5 ways moving could actually save you money
Unless you’re downsizing, moving doesn’t usually lead to saving money. After all, between hiring movers, renting a moving truck, furnishing the new space and making back-and-forth trips (not to mention potentially having to break your lease), moving is usually something people have to do, not something they choose to do to save money.
But if you’re moving locally, or even out of state for work or other reasons, there are some ways you can save money if you plan.
Whether it’s picking a cheaper ZIP code or renegotiating some of your bills, a move doesn’t have to incur costs. Here are several ways you can save money with a new address.
When moving to a new city, or relocating to a new part of town, take into account your commute.
Driving 40 miles versus five of course makes a different, but what about taking the highway versus side streets?
I recently relocated locally and ended up moving farther away from work. However, because my commute now entails 9 miles of highway driving versus 3 miles on congested side streets, my car’s use of fuel has become about 15 percent more efficient. I’m going an extra 40 miles per tank, which is reducing my monthly gas costs by about one tank, or $55 dollars. It helps too that my highway commute is against traffic, whereas my side street commute was with it.
In my recent move, I also made the mistake of purchasing everything for my new apartment before changing my address. More than $300 was racked up on the basics, from cleaning supplies to trash cans and additional kitchenware.
Once I changed my address online I received a packet in the mail with a dozen coupons to Home Depot, Pottery Barn and Target, among others. I made sure to go back to each store with my receipts to get the discount after the fact, but if I’d waited to change my address for much longer I could have lost out on my opportunity to save as much as 20 percent on my purchases.
According to the U.S. Census Bureau, nearly 12 percent of Americans moved between 2012 and 2013. Of the roughly 36 million who did, more than 23 million moved within the same county, nearly 7 million moved within the same state and nearly 5 million moved out of state. Those who move across state lines might find it cheaper to buy some items new rather than move everything they have.
Renegotiate your lease
If you’re not looking to move but are faced with a rent increase at the end of your lease, you could save money by opting to move rather than pay more rent. Look at prices for comparable apartments or homes in the area. If you live in an apartment complex with vacancies, look into the listing prices for these units. Oftentimes, updates and renovations are done to apartments between tenants, so a unit that just opened up in your building might have new appliances or a carpet for a lower price than your landlord is now asking of you with a lease renewal.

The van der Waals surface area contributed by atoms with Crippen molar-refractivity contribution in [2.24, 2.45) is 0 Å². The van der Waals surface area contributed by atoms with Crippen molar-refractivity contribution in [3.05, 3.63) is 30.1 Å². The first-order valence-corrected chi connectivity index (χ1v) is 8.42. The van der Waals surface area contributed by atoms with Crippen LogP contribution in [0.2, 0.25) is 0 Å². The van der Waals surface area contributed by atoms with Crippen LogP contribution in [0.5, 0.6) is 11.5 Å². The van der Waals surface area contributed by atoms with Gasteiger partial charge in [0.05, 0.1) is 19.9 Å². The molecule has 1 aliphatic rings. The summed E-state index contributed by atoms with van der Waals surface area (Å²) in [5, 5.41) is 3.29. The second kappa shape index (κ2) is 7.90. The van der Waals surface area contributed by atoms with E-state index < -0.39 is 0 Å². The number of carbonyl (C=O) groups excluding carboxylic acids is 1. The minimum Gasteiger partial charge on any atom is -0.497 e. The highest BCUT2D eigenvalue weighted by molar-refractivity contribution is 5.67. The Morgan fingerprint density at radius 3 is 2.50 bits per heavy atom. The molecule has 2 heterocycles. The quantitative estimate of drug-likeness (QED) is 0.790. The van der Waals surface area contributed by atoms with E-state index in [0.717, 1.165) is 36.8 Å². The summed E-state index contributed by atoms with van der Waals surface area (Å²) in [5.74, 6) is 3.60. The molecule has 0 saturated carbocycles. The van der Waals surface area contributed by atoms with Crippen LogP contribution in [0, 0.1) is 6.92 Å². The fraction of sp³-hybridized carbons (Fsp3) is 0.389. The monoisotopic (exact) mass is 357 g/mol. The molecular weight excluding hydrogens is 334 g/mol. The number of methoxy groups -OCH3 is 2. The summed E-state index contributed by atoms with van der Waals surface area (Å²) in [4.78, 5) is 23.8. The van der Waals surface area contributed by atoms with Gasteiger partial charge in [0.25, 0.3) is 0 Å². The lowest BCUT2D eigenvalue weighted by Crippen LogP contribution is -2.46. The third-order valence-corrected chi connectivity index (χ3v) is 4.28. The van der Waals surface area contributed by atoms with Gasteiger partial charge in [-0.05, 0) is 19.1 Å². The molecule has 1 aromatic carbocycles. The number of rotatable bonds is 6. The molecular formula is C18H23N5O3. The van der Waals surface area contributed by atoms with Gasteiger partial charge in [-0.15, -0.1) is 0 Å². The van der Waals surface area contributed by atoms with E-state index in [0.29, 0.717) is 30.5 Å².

If that’s the case, doing some market research could equip you for a negotiation with your landlord or an apartment swap, saving you money.
Lower cable, Internet bills
Moving can be a great opportunity to renegotiate your cable and Internet package, especially since many introductory rates expire after a year or so. According to The Fiscal Femme, Time Warner Cable increases certain packages by $20 each month after the second year of service. Starting over, even locally, can give you the opportunity to take advantage of introductory rate periods again.
While at it, you can also potentially cut costs by looking into new banks and credit unions in your city. If you’re paying $30 in monthly maintenance fees, it might be time to cut costs on that front, as well. A move can feel like a new start; so apply that mentality to your regular bills and financial products.
The ZIP code factor
This might surprise you: Retailers charge different prices based on ZIP code. This is referred to as dynamic pricing. According to Life Hacker, as early as 2000, retailers like Amazon were testing this by offering three different prices on DVDs based on the location of the purchaser. In 2005, the University of Pennsylvania revealed that retailers can adjust prices based on an Internet user’s spending habits and search histories.
When looking up interest rates for national banks or cable package costs, a zip code is often required and serves a purpose for the retailer. If you’re looking to move within your current city, compare prices in different zip codes. Even a move of a few blocks, especially in highly populated areas, can put you in a new zip code and affect the prices you’re offered. But beware, moving to a less expensive part of town — especially in sprawls like Los Angeles — can backfire in terms of city maintenance and safety depending on the municipality in charge.
You’ll also want to investigate which cities have high salaries and low costs of living — it’ll greatly affect whether your savings grow or dwindle post-move.
Christina Lavingia writes for GOBankingRates.com, a leading portal for personal finance news and features.